New artificial antioxidant is The supplement of future
Andrea Baschieri at Department of Chemistry “G. Ciamician”, University of Bologna, Italy and colleagues have discovered an artificial antioxidant that is more effective than its natural counterpart and can be used in a host of diseases.
It is TEMPO, a well-known artificial anti-oxidant which is up to 100 times more powerful than nature's best and could help counteract everything from skin damage to Alzheimer's Disease. The researchers have published findings of the study in the Journal of the American Chemical Society.
While the body already has its own chemical defenses against free radicals through vitamin C and vitamin E, Gino DiLabio, Chemistry Professor, University of British Columbia, Kelowna, Canada, and colleagues wanted to know how a human-made anti-oxidant called TEMPO would perform.
Based on the study, they reported a novel co antioxidant system based on TEMPO (2,2,6,6-tetramethylpiperidine-1-oxyl radical) that, in biologically relevant model systems, rapidly converts chain-carrying alkylperoxyl radicals to HOO·
Free radicals are highly reactive molecules that are naturally present in the body and are created during routine natural processes like breathing, according to DiLabio.
"Free radicals are a natural part of human metabolism. But when our bodies have too many, like when we're exposed to UV radiation from the sun, when we smoke, or even when we drink alcohol, it can be a problem," says DiLabio. "These extremely reactive molecules can damage cells or DNA and can contribute to many different diseases, like Alzheimer's, and some researchers think they may even be responsible for aging."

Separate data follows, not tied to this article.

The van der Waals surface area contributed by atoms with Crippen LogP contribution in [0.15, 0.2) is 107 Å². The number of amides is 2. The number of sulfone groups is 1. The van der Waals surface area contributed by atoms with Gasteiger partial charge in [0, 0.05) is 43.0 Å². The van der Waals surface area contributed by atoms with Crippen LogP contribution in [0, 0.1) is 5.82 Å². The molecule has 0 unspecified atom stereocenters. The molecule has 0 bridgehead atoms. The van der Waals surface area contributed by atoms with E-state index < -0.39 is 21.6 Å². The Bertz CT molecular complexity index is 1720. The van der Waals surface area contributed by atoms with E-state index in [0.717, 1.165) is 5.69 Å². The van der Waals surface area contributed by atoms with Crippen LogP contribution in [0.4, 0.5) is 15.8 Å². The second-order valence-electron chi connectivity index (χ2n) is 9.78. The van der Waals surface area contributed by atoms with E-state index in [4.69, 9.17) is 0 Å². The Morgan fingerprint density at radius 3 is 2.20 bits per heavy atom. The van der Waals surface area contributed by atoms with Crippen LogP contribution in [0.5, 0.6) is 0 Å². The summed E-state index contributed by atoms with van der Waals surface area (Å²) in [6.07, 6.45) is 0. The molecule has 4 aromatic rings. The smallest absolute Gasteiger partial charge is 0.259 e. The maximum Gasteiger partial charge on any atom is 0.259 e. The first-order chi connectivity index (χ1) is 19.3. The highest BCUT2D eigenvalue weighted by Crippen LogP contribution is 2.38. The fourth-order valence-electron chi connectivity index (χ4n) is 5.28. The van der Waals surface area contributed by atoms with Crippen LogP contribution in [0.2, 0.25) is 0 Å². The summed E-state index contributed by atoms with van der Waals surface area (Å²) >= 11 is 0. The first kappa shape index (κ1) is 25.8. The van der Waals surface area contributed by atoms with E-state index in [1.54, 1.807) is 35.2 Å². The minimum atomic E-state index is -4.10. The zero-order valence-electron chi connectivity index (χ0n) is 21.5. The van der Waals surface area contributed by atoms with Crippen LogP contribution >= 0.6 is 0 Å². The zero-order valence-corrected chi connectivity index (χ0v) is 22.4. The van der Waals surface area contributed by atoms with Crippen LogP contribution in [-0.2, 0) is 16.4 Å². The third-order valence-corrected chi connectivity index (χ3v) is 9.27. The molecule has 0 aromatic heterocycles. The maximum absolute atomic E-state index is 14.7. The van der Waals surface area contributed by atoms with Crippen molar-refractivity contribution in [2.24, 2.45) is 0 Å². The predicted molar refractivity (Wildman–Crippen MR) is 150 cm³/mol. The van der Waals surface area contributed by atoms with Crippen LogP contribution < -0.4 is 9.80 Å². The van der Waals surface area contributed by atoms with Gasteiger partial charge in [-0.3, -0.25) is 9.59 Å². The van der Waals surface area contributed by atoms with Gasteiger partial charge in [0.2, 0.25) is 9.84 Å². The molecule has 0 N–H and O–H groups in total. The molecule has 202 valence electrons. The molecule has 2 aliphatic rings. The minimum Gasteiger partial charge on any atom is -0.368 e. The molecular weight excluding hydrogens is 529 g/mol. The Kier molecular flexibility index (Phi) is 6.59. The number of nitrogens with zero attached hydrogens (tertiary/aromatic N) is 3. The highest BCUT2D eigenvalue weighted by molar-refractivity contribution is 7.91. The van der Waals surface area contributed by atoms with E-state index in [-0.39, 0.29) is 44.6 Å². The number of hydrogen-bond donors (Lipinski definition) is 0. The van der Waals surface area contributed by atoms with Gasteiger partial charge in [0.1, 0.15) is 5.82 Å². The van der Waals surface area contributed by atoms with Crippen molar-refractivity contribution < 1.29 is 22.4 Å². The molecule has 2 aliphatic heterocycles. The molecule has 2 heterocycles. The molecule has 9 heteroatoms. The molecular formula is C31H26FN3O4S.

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For the study, the researchers used a mimicked cell environment to test how effective TEMPO was in converting free radicals to non-harmful molecules compared to vitamin E.
"We were surprised to learn that TEMPO was up to 100 times faster at converting free radicals than vitamin E in fatty environments," says DiLabio. "That means that it could be a particularly effective means of protecting skin tissues or even the walls of cells from radical damage."
Dilabio says that the study may lead to the development of a pharmaceutical therapy to help prevent free radical damage.
"I could see this leading to the development of a topical cream to protect your skin after exposure to the sun or even a pill that could protect your neurons from getting damaged. The possibilities are very exciting."